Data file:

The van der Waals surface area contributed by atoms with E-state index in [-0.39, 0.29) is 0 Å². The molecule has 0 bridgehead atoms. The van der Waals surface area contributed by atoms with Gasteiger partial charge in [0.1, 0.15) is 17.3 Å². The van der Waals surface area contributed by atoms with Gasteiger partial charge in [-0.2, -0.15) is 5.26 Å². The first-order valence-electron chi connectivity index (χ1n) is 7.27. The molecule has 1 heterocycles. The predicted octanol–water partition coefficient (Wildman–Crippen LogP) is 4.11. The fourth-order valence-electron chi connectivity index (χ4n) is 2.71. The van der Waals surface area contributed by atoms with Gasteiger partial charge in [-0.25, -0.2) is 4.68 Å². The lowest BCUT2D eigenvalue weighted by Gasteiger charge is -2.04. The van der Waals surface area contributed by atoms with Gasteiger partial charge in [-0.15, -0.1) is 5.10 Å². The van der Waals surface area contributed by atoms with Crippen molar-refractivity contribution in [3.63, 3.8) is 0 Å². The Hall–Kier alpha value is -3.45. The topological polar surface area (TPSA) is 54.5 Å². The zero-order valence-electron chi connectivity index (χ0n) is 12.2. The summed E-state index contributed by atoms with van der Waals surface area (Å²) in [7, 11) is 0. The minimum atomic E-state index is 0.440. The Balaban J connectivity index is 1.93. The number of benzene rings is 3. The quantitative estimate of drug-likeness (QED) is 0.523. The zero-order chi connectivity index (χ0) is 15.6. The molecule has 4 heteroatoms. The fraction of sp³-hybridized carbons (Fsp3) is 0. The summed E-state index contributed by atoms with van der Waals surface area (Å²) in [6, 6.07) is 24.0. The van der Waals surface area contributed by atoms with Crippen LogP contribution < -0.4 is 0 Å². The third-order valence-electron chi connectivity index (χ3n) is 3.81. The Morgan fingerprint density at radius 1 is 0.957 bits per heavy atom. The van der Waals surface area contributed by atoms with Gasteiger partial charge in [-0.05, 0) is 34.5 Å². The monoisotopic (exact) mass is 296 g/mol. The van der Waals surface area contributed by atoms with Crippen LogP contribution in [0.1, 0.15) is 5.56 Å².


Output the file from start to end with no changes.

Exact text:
The van der Waals surface area contributed by atoms with E-state index in [-0.39, 0.29) is 0 Å². The molecule has 0 bridgehead atoms. The van der Waals surface area contributed by atoms with Gasteiger partial charge in [0.1, 0.15) is 17.3 Å². The van der Waals surface area contributed by atoms with Gasteiger partial charge in [-0.2, -0.15) is 5.26 Å². The first-order valence-electron chi connectivity index (χ1n) is 7.27. The molecule has 1 heterocycles. The predicted octanol–water partition coefficient (Wildman–Crippen LogP) is 4.11. The fourth-order valence-electron chi connectivity index (χ4n) is 2.71. The van der Waals surface area contributed by atoms with Gasteiger partial charge in [-0.25, -0.2) is 4.68 Å². The lowest BCUT2D eigenvalue weighted by Gasteiger charge is -2.04. The van der Waals surface area contributed by atoms with Gasteiger partial charge in [-0.15, -0.1) is 5.10 Å². The van der Waals surface area contributed by atoms with Crippen molar-refractivity contribution in [3.63, 3.8) is 0 Å². The Hall–Kier alpha value is -3.45. The topological polar surface area (TPSA) is 54.5 Å². The zero-order valence-electron chi connectivity index (χ0n) is 12.2. The summed E-state index contributed by atoms with van der Waals surface area (Å²) in [7, 11) is 0. The minimum atomic E-state index is 0.440. The Balaban J connectivity index is 1.93. The number of benzene rings is 3. The quantitative estimate of drug-likeness (QED) is 0.523. The zero-order chi connectivity index (χ0) is 15.6. The molecule has 4 heteroatoms. The fraction of sp³-hybridized carbons (Fsp3) is 0. The summed E-state index contributed by atoms with van der Waals surface area (Å²) in [6, 6.07) is 24.0. The van der Waals surface area contributed by atoms with Crippen LogP contribution < -0.4 is 0 Å². The third-order valence-electron chi connectivity index (χ3n) is 3.81. The Morgan fingerprint density at radius 1 is 0.957 bits per heavy atom. The van der Waals surface area contributed by atoms with Gasteiger partial charge in [-0.05, 0) is 34.5 Å². The monoisotopic (exact) mass is 296 g/mol. The van der Waals surface area contributed by atoms with Crippen LogP contribution in [0.1, 0.15) is 5.56 Å².